In years past, I’ve asked students to write page 82 of their autobiography. At a loss for something to write today, I decided to take up the assignment myself…
easy to call that time comfortable, but I’m sure I don’t remember accurately. I don’t recall much doubt, at least not the kind that accompanies my actions now. If someone asked me to draw a figure for a pep-rally poster or sing a solo at a choir concert or write something for the school newspaper, I did it with little apprehension, certain people would praise my courage if not my talent or intelligence. When friends said they were bad writers or bad at math, I said “Me too,” but only in solidarity. I could study enough to ace any test. No subject seemed unattainable. Failure was odd enough to seem unlikely.
You can’t trace a changed perspective to a single moment, but one stands out. As a junior, I’d gone out with the same girl all year—one of the seniors, a cheerleader at our school, a redhead and the twin of another cheerleader. That first year I was the new kid at school, and attracting the attention of such a prominent beauty instantly ratified my social standing. I didn’t think in those terms, though. She was my first love, the first person to hear the deeper speech beneath my idle conversation, to sense the soft tremors of my shifting moods. We didn’t need to speak much, though we spoke all the time, and some part of our communication was sexual, moving toward but never reaching the complete deed. No one touched in my family—I can’t remember embracing my father or mother between ten and twenty-four—so our experimentation seemed electric, more potent than any stimulant.
But she went away to college the next year, leaving me behind in our high school feeling strange again, out of context again. We must have decided what to do with us but I don’t know that. Did I question our continuing as we had? Before she left, we may have looked at calendars marked with when she’d be home from college and when I might visit. Maybe she was sure absence would make us fonder. I remember feeling sure.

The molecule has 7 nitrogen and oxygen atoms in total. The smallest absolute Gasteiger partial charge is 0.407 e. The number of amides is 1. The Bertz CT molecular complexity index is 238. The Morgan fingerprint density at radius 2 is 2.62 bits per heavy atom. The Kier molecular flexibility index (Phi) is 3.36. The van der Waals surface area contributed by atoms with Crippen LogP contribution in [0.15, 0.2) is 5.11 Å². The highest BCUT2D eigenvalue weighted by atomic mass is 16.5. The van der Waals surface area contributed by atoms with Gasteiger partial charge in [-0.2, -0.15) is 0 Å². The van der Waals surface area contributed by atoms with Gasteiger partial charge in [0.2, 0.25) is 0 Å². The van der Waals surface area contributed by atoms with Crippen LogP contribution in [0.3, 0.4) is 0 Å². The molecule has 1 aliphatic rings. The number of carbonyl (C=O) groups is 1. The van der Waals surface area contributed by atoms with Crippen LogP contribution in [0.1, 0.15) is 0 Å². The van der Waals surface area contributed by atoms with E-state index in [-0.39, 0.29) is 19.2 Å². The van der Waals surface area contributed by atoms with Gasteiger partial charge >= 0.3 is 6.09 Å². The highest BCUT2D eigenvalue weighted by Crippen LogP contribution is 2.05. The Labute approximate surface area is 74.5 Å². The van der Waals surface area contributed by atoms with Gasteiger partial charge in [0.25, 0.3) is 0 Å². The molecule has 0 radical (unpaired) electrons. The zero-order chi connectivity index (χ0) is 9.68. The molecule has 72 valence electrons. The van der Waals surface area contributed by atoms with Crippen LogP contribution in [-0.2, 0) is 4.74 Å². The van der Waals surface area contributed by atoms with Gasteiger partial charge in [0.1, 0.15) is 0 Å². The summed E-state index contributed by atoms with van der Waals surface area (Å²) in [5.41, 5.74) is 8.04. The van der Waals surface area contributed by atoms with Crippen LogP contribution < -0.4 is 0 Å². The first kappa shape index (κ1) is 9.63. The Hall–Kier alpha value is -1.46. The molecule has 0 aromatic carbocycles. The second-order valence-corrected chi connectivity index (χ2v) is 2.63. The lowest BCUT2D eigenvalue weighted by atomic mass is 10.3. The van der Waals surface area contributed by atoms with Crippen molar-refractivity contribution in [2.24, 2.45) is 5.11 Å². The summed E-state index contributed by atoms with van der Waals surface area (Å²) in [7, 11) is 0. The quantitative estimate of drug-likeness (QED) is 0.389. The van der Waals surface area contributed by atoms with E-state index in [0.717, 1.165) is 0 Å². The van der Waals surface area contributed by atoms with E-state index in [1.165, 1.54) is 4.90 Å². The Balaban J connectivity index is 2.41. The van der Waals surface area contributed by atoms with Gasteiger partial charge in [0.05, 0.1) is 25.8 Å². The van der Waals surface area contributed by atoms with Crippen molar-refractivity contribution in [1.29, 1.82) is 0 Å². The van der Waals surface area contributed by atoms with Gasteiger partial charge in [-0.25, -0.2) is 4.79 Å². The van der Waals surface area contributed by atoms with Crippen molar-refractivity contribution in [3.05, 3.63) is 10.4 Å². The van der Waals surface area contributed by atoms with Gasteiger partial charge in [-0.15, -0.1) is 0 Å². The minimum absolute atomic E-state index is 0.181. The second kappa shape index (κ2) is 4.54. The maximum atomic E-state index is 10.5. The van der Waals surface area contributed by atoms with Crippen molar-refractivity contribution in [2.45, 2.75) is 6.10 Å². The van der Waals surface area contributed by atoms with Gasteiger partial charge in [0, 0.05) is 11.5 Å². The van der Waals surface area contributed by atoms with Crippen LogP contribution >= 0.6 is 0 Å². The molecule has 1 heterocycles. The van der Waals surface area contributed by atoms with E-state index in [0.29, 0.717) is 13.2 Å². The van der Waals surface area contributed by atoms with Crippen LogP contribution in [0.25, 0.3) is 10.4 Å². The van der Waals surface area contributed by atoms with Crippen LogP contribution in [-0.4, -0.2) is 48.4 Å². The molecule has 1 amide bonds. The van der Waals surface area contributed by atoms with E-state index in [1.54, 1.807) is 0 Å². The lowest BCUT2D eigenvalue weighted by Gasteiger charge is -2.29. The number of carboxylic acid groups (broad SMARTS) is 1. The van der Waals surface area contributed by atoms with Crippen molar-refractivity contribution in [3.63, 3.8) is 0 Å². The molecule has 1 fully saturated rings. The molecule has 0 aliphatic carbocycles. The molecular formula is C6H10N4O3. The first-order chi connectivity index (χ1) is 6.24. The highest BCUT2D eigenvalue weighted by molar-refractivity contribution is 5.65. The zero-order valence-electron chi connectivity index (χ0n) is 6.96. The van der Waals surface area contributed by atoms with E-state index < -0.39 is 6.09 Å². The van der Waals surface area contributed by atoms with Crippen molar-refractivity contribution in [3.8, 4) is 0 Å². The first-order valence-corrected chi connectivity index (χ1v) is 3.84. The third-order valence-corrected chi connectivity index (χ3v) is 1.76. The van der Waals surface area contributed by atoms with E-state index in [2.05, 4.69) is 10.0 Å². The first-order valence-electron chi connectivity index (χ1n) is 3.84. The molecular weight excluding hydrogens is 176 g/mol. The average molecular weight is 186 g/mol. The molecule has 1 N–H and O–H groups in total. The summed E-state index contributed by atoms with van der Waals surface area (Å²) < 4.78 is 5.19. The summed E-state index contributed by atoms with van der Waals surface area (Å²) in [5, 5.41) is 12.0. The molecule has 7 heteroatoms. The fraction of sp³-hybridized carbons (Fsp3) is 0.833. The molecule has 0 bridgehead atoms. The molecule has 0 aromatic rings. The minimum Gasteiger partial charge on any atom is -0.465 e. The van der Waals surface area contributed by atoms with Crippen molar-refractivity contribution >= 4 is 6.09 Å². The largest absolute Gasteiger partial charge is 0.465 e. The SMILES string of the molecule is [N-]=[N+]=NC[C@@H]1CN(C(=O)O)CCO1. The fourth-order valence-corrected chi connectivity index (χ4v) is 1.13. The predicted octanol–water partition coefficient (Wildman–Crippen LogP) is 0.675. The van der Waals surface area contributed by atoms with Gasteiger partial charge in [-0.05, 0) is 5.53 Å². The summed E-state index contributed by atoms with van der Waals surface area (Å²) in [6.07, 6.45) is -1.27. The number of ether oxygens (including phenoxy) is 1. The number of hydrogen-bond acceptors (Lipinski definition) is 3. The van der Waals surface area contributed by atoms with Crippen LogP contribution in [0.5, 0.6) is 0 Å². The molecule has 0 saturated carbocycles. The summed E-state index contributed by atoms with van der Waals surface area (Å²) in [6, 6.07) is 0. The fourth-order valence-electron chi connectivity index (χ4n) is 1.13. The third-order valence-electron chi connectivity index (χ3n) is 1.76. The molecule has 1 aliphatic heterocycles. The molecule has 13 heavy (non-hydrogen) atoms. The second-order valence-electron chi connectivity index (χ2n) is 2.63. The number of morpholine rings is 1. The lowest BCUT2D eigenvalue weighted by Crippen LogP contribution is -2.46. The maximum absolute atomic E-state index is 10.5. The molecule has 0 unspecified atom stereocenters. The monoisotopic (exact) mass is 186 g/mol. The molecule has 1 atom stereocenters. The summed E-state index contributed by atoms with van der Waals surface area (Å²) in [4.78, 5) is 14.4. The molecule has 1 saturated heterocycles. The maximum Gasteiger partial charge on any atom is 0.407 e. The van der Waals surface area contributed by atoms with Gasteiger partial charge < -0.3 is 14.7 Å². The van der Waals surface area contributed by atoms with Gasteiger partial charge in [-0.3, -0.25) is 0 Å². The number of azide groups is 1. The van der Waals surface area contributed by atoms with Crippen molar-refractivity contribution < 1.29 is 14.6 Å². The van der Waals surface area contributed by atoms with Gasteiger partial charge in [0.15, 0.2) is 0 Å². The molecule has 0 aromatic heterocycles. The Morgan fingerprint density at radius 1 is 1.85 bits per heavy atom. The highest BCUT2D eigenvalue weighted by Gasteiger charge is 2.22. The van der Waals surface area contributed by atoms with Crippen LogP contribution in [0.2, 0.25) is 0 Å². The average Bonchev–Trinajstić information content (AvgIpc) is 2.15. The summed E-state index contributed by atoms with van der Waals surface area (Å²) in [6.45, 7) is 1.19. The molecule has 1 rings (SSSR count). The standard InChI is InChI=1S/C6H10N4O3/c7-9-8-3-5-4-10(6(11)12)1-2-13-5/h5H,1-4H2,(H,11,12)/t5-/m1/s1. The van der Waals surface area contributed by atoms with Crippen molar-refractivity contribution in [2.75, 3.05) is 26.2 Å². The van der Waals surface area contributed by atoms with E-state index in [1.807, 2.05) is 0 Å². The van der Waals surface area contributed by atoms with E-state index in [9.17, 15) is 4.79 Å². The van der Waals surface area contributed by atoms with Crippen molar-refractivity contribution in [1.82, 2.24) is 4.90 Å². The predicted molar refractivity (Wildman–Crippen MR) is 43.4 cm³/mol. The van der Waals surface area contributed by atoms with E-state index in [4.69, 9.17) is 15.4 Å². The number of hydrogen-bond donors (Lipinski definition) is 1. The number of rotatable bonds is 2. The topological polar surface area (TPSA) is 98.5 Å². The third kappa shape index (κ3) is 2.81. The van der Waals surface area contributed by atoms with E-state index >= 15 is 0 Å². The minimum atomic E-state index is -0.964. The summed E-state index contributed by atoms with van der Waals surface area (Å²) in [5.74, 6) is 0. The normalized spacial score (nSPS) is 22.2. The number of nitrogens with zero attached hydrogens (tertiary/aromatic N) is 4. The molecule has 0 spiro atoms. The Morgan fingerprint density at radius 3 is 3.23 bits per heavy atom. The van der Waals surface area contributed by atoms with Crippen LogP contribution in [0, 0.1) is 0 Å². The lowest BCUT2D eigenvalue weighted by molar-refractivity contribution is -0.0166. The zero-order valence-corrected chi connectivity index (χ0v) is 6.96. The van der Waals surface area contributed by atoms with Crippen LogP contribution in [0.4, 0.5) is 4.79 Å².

In October, I arranged to stay with another friend on campus, but my girlfriend planned to have me visit her dorm room. I didn’t realize her roommate would be gone or that such a consequential moment was in the offing. For all our experimentation, nothing so consequential had happened. I waited for her to tell me at each next step. At least, I think I did. Something else held me back, the gap between thought and feeling I live with every day now.
When I arrived, we kissed as if we’d just seen one another, held hands as we walked to dinner, caught up on news in torrents of conversation. All of it felt a little like a preamble, but I wonder if I knew for what. My clothes sat in a suitcase in my friend’s room, and when we landed back at her dorm, I felt agitated. Because my memory is imperfect I can’t be sure if my affection cooled, if curiosity about a pretty English classmate struck, or if buddies’ skepticism about our long-distance relationship rubbed off. But no impediment or reluctance stands out prior to the moment we’d been approaching for a year.
Nothing happened. We started kissing and playing around as we always had, but when she invited me to continue, I didn’t. Something seemed wrong to me, and what had made us so good—the certainty of our magnetic, nonverbal connection—proved no help. Before then, for us, words amplified emotion, affection. They were no help then. My explanation must have appeared to materialize from a parallel, unvisited universe. I couldn’t, still can’t, say exactly what I thought or why, though I’m sure I tried. No confession to explain my reluctance, no new way to feel about her, no ready rational or emotional justification, I couldn’t come near describing my doubt.
That memory is a well-worn by returning to it. It represents dawn for me, a…